Ballyhale take Leinster title as Shefflin’s innate knack for simplicity endures

Ballyhale Shamrocks (Kilkenny) 2-21 - 0-11 Ballyboden St Enda's (Dublin)

It was Henry Shefflin’s gift that he could make hurling look so damn simple as a player and it was hard not to think that he has this management lark licked as his Ballyhale Shamrocks side claimed the club’s ninth Leinster senior title yesterday.

This 16-point margin in a wet and wild Carlow was the easiest of them all and it came on the back of a 14-point

dismissal of Wexford’s Naomh Eanna in the semi-final. Point that out to Shefflin and it marks the first time all day that he looks a tad uncomfortable.

“As I said after the county final, it is a different feeling. It is satisfaction more than anything else. It was relief as a player. I didn’t think we would be here and I never thought about it until after the county final, to be honest. We were thrilled that we won that and it was our sole focus.

“Things have gelled nicely for us and it’s just been one of those years when things have just gone well. We’ve had no injuries. Robbie Lodge has done a great job on the physio. It’s unheard of, really, with all the matches and for the likes of Mick and TJ to still be fit on the 1st of December.”

Mick and TJ are, of course, Fennelly and Reid. Add in Joey Holden at full-back and Colin Fennelly on the opposite square and Shefflin is clearly working with a spine that few club managers could dream of. That and a bunch of talented youngsters to boot.

It was the capture of the county U21 title this time last year that served notice of

Ballyhale’s rebirth as a force at this level and, with the club again represented in the grade’s decider shortly, there is the promise of more good times ahead.

“They are working very hard, putting in the shift, and we are getting the bounce as a management team fresh in,” Shefflin explained. “They are probably hanging on our words a lot and that probably changes over the years, no doubt about it. Things have just worked very well for us.

“Even in the first half when it was tight, we had 10 wides and we wouldn’t have been happy with that, a 41% conversion rate. We experienced that in the club championship at home, where we went in at half-time not shooting the lights out.

“We knew there was more in us in the second half and that stood to us.”

That about sums it up.

Ballyhale started ominously, Adrian Mullen’s eighth-minute goal pushing them into a four-point lead, and the omens for ’Boden were grim given the amount of ball they were conceding in the litany of aerial duels seen up to then. Mullen’s goal had come from just that route.

Give ’Boden their due, they changed tack. They had to.

Their first, carefully-crafted move ended with Colm Basquel, the Dublin footballer who hit Coolderry for 3-3 the last day, skinning Holden and posting a point. And he continued to cause problems through the next 15 minutes. This was Ballyboden’s best stretch. They managed seven points to Ballyhale’s three in the middle sector of a half played with a stiff wind at their backs, but the favourites rediscovered their equilibrium and took to the tunnel four points to the good.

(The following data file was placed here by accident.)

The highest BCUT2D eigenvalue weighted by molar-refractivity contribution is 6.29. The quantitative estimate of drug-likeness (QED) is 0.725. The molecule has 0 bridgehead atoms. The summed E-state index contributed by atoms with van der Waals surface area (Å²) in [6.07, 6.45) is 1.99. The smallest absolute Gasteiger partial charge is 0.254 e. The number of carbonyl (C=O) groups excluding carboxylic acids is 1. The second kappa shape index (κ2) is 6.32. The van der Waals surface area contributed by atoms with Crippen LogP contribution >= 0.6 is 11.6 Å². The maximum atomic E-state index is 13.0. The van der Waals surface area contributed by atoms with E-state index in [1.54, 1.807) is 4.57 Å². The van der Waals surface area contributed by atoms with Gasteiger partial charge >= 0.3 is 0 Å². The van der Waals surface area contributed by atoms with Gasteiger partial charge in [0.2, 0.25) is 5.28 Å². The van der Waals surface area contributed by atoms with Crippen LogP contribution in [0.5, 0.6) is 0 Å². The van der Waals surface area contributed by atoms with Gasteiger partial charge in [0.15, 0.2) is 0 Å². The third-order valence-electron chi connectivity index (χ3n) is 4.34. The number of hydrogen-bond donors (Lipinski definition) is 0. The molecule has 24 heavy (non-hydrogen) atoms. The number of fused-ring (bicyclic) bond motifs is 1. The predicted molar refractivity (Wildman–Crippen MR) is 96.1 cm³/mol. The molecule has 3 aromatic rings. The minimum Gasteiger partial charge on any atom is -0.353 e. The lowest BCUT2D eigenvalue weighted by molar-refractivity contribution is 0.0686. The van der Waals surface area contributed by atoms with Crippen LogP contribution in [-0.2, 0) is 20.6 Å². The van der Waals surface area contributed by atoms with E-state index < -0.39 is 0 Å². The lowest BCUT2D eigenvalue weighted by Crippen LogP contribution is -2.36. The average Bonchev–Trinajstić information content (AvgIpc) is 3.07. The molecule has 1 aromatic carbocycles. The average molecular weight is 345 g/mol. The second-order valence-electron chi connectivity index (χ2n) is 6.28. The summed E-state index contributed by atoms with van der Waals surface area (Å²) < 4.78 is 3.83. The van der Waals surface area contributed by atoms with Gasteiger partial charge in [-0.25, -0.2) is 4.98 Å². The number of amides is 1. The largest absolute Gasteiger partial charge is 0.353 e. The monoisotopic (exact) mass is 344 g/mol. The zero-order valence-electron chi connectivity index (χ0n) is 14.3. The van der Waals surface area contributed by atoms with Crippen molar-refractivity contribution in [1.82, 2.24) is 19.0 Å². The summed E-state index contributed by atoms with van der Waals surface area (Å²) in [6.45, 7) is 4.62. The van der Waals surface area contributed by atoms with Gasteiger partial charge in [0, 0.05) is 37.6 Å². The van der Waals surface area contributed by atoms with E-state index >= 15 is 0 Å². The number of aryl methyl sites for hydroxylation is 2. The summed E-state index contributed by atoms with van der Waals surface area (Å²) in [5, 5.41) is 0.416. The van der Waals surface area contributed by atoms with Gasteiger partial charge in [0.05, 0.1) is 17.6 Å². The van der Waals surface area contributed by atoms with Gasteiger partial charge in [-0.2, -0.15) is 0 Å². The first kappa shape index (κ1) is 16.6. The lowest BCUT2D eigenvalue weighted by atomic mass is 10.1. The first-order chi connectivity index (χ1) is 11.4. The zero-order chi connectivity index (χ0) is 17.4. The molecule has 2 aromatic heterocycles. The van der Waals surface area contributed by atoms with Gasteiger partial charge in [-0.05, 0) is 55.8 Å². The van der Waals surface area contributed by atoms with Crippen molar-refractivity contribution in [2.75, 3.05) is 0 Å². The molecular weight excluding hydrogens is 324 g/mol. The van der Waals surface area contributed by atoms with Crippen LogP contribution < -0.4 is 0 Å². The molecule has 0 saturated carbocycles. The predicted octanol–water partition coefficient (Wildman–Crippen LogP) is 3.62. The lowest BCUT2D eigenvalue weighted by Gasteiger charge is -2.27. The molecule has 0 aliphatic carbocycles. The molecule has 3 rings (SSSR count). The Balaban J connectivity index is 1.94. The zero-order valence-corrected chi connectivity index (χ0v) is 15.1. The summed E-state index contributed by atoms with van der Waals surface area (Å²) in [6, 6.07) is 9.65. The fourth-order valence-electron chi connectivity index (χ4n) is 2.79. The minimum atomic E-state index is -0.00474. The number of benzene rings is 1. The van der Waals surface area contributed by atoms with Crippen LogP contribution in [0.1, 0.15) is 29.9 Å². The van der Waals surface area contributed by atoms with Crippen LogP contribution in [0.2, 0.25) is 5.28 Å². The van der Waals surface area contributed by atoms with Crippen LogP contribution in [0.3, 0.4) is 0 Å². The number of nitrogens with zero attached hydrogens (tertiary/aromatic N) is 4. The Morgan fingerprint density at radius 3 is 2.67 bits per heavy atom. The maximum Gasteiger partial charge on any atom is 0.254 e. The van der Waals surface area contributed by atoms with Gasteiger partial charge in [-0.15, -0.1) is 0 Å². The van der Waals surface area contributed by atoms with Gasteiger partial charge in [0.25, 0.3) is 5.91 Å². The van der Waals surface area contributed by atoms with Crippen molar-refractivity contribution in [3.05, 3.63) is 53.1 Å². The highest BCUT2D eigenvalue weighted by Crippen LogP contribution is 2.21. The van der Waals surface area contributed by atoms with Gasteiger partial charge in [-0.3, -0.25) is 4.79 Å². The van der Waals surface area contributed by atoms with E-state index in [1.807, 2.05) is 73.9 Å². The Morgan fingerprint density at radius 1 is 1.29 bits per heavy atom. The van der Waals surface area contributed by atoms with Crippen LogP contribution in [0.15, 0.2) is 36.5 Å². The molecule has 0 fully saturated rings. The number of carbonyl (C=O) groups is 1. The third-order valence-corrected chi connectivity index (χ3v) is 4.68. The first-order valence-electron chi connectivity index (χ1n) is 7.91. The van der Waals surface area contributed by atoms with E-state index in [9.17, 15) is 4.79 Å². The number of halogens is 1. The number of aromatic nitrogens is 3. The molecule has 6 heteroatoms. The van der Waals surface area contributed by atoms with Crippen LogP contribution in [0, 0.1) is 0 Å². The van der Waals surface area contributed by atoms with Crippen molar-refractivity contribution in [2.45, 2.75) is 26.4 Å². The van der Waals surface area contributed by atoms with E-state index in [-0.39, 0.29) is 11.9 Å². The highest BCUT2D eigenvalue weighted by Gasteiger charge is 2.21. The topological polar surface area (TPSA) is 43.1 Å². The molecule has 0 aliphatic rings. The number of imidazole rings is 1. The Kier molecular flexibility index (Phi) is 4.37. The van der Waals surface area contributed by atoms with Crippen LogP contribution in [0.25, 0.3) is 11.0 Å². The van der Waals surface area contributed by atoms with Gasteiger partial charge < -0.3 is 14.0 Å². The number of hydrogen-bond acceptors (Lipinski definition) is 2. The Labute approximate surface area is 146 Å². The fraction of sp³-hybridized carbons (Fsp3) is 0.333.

Nature intervened at that point. The skies darkened and then opened and the wind morphed into a storm. It was ’Boden who had to face it. The result was carnage. Ballyhale, with a point to prove after their 10 first-half wides, did as they pleased from there to the finish. The game became a mere procession.

’Boden would manage just the three points in that half, against 1-12 for Ballyhale, whose goal came seven minutes from the end. It came, like the first, courtesy of Mullen, who profited from a ball in to him by Fennelly.

Good as it was, it was mere padding.

’Boded had demonstrated their fighting spirit with epic defeats of Westmeath’s Clonkill and Coolderry of Offaly in recent weeks, but it may well be that a side that had already been put to the pin of their collar by Kilmacud Crokes in Dublin had emptied the tank.

It made for a discouraging end to a memorable season for the southside club, who have yet to taste victory in this elevated setting despite claiming their own county’s honours seven times now since a maiden title in 2007.

“I don’t think Ballyboden performed like they did [before],” said Shefflin. “We did a lot of research. In the Dublin championship they were really motoring well. In the [Leinster] club championship they haven’t been flowing as much.

“When we got the early goal it set the scene. We knew if we could get the scores on the board we’d have a good chance. The indication was that the weather might change and the wind pick up. Things have worked well for us this year. I’d love for the championship to continue.”

It will. After Christmas, at any rate, when they face Ballygunner in an All-Ireland semi-final.

Scorers for Ballyboden St Enda’s:

P Ryan (0-5 frees); C Basquel and N Ryan (both 0-2); S Durkin and N McMorrow (both 0-1).

Scorers for Ballyhale Shamrocks:

TJ Reid (0-9, 8 frees ); A Mullen (2-1); E Reid and E Cody (both 0-3); C Fennelly (0-2); E Shefflin, M Fennelly, M Aylward (all 0-1).

BALLYBODEN ST ENDA’S:

G Maguire; J Madden, D Curran, S Durkin; S O’Connor, S Lambert, L Corcoran; D O’Connor, D Curtin; N McMorrow, C Keaney, A Mellett; P Ryan, C Dooley, C Basquel.

Subs:

N Ryan for C Dooley (30 + 4); P Doherty for A Mellett (37); F McGarry for Curran (48); C McCormack for D O’Connor (49); N Travers for S O’Connor (56).

BALLYHALE SHAMROCKS:

D Mason; D Mullen, J Holden, B Butler; E Shefflin, M Fennelly, C Walsh; R Corcoran, R Reid; B Cody, TJ Reid, A Mullen; E Reid, C Fennelly, E Cody.

Subs:

G Butler for C Walsh (38); M Aylward for B Cody (45); J Cudihy for E Reid (54); K Mullen for Butler (56); P Mullen for Corcoran (57).

Referee:

P Murphy (Carlow).


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